As adults we are not encouraged to play, except perhaps at games that help us slake some competitive urge. We have built quite a world for ourselves — in this country, a normalcy anchored to getting and spending. In America, those who are not struggling to simply get by are working very hard at acquiring more. As a result, we are starved for a breath of air not collared up by the Puritan work ethic and the monetizing of everyfuckingthing.

See the ooh and ahs when a baby or a dog enters the workplace. See the delight that flash mobs bring. See also the extraordinary power of the public expression of a reality not condoned by a restrictive ruling power — such as the coordinated collective moments of stillness by the Danes during the Nazi occupation of their country, or the silent presence of African-Americans who lined the pathways members of congress walked as they went to vote on the 1964 Civil Rights Act. See Sea Heikes Chel (or the Plastic People of the Universe, or the Sex Pistols singing “God save the Queen”) reminding free thinkers of the possibility of being freely.

Now, the Villa Montalvo is not Myanmar, and our protest was not as directly weighty as resistance to Nazi occupation or to the bigotry baked right in to the American apple pie. Except of course, that all of these social constructs, contracts, and realities — by degrees more or less murderous or free — are created by the actions and agreements of people. Maybe some of the people watching us got to thinking a bit about the world we share with the animals, and by extension, about everything that is not us, but to which we are bound based on the fact of having corporeal form and sharing limited resources. Maybe people reflected that, as human beings continue to push into formerly wild territory, we’re in a looking glass moment. Mountain lions are sitting on decks in Northern California, watching Mom make a sandwich and flip through the channels. Meanwhile, the lion’s cousin languidly licks stale meat in a city zoo, barely aware of the child outside the bars yelling “Look! He’s eating!”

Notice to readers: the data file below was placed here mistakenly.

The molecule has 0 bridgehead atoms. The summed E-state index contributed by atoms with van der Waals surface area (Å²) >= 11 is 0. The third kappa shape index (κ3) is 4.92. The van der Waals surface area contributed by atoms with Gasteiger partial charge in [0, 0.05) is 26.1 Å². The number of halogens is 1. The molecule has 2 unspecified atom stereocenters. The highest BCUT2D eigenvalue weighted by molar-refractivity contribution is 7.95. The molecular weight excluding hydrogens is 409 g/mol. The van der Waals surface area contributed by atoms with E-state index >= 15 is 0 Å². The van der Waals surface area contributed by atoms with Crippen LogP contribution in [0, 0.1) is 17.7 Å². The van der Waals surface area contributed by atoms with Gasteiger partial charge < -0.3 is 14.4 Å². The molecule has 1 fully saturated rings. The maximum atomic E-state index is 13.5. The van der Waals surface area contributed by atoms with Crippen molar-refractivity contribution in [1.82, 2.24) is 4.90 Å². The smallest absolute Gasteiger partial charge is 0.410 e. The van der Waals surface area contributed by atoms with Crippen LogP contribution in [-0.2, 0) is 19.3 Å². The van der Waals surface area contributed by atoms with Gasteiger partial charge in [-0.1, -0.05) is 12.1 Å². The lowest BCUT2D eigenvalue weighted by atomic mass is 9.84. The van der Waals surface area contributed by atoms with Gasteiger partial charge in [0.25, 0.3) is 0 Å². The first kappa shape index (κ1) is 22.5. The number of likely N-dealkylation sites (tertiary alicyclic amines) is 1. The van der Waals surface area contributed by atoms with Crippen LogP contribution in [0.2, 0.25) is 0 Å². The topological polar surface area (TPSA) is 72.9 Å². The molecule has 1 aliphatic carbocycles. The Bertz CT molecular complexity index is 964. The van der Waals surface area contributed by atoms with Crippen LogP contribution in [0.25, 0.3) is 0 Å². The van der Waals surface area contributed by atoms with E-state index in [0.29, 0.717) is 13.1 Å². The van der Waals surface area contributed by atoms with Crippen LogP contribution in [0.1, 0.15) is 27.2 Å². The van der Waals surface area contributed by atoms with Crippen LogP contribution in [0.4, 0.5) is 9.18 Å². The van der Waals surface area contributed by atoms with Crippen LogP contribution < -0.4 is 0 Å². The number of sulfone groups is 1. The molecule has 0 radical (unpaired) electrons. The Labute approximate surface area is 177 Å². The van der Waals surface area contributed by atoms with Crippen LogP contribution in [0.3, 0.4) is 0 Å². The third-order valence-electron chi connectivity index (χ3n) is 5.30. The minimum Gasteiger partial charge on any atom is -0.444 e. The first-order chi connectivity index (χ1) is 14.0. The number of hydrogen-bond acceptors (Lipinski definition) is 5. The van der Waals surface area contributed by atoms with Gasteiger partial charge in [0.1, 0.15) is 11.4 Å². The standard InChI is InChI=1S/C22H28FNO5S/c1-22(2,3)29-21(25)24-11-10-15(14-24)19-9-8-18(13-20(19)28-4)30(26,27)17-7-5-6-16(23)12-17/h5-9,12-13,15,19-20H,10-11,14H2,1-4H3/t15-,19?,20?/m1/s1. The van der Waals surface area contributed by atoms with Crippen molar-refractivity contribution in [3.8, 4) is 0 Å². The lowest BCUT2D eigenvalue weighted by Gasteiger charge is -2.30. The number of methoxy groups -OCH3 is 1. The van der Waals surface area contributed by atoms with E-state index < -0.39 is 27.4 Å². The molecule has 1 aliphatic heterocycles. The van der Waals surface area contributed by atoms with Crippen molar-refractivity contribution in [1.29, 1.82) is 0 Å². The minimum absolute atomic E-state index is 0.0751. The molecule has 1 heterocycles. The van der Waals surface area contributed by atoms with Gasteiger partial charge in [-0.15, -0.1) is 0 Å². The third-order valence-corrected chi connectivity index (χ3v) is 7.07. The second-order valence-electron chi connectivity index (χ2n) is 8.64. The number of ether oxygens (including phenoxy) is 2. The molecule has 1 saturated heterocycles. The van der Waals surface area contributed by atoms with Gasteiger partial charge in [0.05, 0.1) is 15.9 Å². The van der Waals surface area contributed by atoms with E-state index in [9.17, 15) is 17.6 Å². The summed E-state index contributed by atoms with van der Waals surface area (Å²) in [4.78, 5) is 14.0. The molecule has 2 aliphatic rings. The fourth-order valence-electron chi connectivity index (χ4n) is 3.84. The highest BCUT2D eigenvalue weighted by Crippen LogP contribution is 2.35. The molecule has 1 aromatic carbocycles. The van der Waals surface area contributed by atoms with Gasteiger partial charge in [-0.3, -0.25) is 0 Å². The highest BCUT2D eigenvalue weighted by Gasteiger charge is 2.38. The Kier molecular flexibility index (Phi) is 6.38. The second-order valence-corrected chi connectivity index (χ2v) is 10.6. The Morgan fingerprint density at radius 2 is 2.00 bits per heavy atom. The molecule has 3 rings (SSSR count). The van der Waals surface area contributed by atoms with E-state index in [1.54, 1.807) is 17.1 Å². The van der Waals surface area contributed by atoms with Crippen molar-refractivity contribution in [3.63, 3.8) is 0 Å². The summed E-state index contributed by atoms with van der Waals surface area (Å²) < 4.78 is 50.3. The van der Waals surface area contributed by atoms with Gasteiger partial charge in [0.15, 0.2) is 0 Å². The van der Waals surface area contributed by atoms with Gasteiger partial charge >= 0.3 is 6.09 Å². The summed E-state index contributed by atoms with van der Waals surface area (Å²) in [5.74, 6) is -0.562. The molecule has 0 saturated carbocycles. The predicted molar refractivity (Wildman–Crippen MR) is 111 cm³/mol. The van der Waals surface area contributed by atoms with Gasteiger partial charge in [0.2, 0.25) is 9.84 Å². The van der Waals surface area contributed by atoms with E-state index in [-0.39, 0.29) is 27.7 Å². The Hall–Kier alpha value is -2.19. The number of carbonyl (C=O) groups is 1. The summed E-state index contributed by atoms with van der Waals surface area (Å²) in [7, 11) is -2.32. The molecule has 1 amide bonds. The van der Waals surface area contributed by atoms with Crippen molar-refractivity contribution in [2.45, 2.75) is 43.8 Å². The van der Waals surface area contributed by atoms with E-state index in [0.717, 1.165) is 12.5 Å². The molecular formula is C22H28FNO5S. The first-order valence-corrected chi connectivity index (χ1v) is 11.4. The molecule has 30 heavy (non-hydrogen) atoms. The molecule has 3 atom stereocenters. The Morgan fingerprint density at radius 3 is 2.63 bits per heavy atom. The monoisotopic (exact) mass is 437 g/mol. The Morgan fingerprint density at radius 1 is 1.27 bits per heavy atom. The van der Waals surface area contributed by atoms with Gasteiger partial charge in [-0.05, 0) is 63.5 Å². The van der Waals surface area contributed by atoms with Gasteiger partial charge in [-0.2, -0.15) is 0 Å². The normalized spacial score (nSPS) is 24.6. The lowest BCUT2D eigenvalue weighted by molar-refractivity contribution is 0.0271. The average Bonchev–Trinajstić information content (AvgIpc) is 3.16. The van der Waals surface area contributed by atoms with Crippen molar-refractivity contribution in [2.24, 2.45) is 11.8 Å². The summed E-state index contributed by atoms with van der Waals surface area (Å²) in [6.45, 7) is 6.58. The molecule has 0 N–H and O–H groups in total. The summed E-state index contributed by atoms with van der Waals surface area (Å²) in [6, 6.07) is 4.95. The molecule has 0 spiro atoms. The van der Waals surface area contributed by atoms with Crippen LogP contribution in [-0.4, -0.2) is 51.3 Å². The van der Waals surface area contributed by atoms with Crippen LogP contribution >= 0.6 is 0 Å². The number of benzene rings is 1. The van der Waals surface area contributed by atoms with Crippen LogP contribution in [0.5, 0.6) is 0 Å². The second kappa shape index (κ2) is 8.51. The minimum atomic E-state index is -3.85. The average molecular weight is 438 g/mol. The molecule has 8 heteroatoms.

I don’t know what people were thinking as they watched us chant our Dadaist-nature-poem protest —“Rocks!” “Air!” “Trees!” “Lichen!” “Moss!” — but they gave us a wide berth. When we sat still they moved back in to take pictures, and in some cases to poke us or try to get us to react. After the performance, we let people, mostly small ones, try on the heads. Some of the children even replicated our waltz-march step. If there was a message, at that point it seemed to be try on a different head. Which, compared to you’re only as good as your stuff or innovate to thicken the bottom line seems radical.


And then a man wearing a tee shirt listing various human hotspots for art and industry — Tokyo, Berlin, Paris — asked what we were protesting. “Humans,” said Sea. “Oh that’s me,” said the man, seemingly ignorant that the performers were too.